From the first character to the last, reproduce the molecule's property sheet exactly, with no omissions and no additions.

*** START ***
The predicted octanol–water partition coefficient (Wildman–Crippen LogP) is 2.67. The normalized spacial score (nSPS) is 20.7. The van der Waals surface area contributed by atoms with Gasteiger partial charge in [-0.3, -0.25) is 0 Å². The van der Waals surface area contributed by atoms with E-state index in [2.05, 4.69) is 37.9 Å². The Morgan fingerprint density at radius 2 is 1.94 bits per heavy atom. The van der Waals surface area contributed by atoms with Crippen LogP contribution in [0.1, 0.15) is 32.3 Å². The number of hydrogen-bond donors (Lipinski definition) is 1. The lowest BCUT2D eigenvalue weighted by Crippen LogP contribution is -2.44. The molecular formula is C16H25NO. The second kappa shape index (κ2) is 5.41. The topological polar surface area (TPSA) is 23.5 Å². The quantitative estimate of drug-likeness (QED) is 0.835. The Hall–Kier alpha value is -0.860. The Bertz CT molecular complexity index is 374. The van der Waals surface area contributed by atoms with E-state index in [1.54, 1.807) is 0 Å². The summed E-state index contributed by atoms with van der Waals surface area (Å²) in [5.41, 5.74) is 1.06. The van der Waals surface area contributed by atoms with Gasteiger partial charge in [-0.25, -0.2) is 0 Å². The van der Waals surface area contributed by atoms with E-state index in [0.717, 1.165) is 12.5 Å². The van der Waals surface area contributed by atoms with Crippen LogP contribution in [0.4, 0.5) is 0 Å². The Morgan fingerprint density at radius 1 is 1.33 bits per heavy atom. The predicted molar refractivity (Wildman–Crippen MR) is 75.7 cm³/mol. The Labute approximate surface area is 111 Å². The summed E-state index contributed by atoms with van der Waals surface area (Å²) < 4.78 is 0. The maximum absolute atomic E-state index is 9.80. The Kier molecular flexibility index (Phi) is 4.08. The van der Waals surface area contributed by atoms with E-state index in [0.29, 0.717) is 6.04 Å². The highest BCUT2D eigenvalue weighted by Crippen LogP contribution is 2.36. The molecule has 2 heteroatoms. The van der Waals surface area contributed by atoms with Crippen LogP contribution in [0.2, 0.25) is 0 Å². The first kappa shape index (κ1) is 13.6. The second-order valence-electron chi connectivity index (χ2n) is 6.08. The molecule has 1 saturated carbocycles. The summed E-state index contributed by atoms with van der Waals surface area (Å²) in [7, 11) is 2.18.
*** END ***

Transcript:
The predicted octanol–water partition coefficient (Wildman–Crippen LogP) is 2.67. The normalized spacial score (nSPS) is 20.7. The van der Waals surface area contributed by atoms with Gasteiger partial charge in [-0.3, -0.25) is 0 Å². The van der Waals surface area contributed by atoms with E-state index in [2.05, 4.69) is 37.9 Å². The Morgan fingerprint density at radius 2 is 1.94 bits per heavy atom. The van der Waals surface area contributed by atoms with Crippen LogP contribution in [0.1, 0.15) is 32.3 Å². The number of hydrogen-bond donors (Lipinski definition) is 1. The lowest BCUT2D eigenvalue weighted by Crippen LogP contribution is -2.44. The molecular formula is C16H25NO. The second kappa shape index (κ2) is 5.41. The topological polar surface area (TPSA) is 23.5 Å². The quantitative estimate of drug-likeness (QED) is 0.835. The Hall–Kier alpha value is -0.860. The Bertz CT molecular complexity index is 374. The van der Waals surface area contributed by atoms with E-state index in [1.54, 1.807) is 0 Å². The summed E-state index contributed by atoms with van der Waals surface area (Å²) in [5.41, 5.74) is 1.06. The van der Waals surface area contributed by atoms with Gasteiger partial charge in [-0.25, -0.2) is 0 Å². The van der Waals surface area contributed by atoms with E-state index in [0.717, 1.165) is 12.5 Å². The van der Waals surface area contributed by atoms with Crippen LogP contribution in [0.4, 0.5) is 0 Å². The Morgan fingerprint density at radius 1 is 1.33 bits per heavy atom. The predicted molar refractivity (Wildman–Crippen MR) is 75.7 cm³/mol. The Labute approximate surface area is 111 Å². The summed E-state index contributed by atoms with van der Waals surface area (Å²) < 4.78 is 0. The maximum absolute atomic E-state index is 9.80. The Kier molecular flexibility index (Phi) is 4.08. The van der Waals surface area contributed by atoms with E-state index in [0.29, 0.717) is 6.04 Å². The highest BCUT2D eigenvalue weighted by Crippen LogP contribution is 2.36. The molecule has 2 heteroatoms. The van der Waals surface area contributed by atoms with Crippen LogP contribution in [0.2, 0.25) is 0 Å². The first kappa shape index (κ1) is 13.6. The second-order valence-electron chi connectivity index (χ2n) is 6.08. The molecule has 1 saturated carbocycles. The summed E-state index contributed by atoms with van der Waals surface area (Å²) in [7, 11) is 2.18.